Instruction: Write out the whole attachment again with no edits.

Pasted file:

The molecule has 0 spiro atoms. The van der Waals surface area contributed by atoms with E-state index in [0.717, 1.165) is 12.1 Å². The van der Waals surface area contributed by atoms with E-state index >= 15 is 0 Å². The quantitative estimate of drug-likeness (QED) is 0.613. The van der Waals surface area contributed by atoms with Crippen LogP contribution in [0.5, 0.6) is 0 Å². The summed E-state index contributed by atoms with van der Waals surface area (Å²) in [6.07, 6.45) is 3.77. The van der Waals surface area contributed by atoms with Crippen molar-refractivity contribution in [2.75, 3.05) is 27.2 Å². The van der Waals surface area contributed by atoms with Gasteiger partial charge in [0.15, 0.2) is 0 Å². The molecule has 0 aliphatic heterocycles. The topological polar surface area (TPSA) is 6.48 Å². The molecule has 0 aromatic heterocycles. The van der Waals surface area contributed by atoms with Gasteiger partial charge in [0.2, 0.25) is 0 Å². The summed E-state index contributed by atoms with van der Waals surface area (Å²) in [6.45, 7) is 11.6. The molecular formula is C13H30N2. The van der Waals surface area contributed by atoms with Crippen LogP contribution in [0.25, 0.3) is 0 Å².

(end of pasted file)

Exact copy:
The molecule has 0 spiro atoms. The van der Waals surface area contributed by atoms with E-state index in [0.717, 1.165) is 12.1 Å². The van der Waals surface area contributed by atoms with E-state index >= 15 is 0 Å². The quantitative estimate of drug-likeness (QED) is 0.613. The van der Waals surface area contributed by atoms with Crippen LogP contribution in [0.5, 0.6) is 0 Å². The summed E-state index contributed by atoms with van der Waals surface area (Å²) in [6.07, 6.45) is 3.77. The van der Waals surface area contributed by atoms with Crippen molar-refractivity contribution in [2.75, 3.05) is 27.2 Å². The van der Waals surface area contributed by atoms with Gasteiger partial charge in [0.15, 0.2) is 0 Å². The molecule has 0 aliphatic heterocycles. The topological polar surface area (TPSA) is 6.48 Å². The molecule has 0 aromatic heterocycles. The van der Waals surface area contributed by atoms with Gasteiger partial charge in [0.2, 0.25) is 0 Å². The summed E-state index contributed by atoms with van der Waals surface area (Å²) in [6.45, 7) is 11.6. The molecular formula is C13H30N2. The van der Waals surface area contributed by atoms with Crippen LogP contribution in [0.25, 0.3) is 0 Å².